IT seems to be not uncommonly believed, even to-day, that Henry Hudson was the discoverer of the river that bears his name. But the student of history gets accustomed to finding that the beginnings of things were earlier than had been supposed. So many famous discoveries have turned out to be rediscoveries that we become cautious about asserting that any event or achievement was the first of its kind. With regard to the Hudson River, there can be no sort of doubt that it was visited by many Europeans before Hudson, and in the story of these earlier voyages there is much that is of interest.
The expeditions of John and Sebastian Cabot, in 1497 and 1498, found no traces of civilization, or of spices, or gold, or precious stones, on the coasts which they visited, and hence their efforts were not followed up as otherwise they might have been. But one source of wealth attracted their attention, the fisheries on the banks of Newfoundland. Englishmen were rather slow in availing themselves of this information, inasmuch as they had long been accustomed to find codfish and haddock in plenty in the waters about Iceland. But sailors from Portu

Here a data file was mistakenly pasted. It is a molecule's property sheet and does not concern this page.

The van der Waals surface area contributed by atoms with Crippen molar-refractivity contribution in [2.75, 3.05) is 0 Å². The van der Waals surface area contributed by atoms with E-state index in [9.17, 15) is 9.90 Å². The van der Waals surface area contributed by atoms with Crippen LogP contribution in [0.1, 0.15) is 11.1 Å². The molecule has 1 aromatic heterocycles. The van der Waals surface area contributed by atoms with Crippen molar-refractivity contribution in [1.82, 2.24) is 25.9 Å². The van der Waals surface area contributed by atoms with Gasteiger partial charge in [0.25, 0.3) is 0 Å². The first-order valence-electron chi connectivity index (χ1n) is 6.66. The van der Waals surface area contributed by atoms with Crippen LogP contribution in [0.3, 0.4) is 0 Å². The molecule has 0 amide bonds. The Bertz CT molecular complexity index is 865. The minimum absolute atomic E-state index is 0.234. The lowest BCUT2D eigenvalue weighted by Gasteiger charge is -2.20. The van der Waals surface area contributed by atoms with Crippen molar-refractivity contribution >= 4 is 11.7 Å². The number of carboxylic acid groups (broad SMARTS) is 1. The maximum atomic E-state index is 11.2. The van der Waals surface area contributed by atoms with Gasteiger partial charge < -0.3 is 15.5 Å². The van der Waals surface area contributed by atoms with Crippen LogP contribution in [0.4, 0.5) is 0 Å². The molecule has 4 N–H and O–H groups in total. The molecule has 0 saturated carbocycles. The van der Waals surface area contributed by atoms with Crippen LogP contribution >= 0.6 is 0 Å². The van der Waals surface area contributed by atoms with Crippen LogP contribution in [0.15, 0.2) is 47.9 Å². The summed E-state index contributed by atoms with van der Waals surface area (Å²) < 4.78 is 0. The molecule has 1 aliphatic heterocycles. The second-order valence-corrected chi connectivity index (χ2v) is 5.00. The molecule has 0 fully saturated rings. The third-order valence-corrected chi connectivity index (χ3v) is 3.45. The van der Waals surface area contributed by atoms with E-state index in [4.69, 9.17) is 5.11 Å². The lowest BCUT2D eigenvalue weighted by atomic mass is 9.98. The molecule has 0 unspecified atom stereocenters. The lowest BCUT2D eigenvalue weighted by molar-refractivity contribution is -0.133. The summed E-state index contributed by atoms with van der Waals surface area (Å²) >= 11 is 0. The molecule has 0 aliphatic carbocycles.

The Newfoundland fisheries.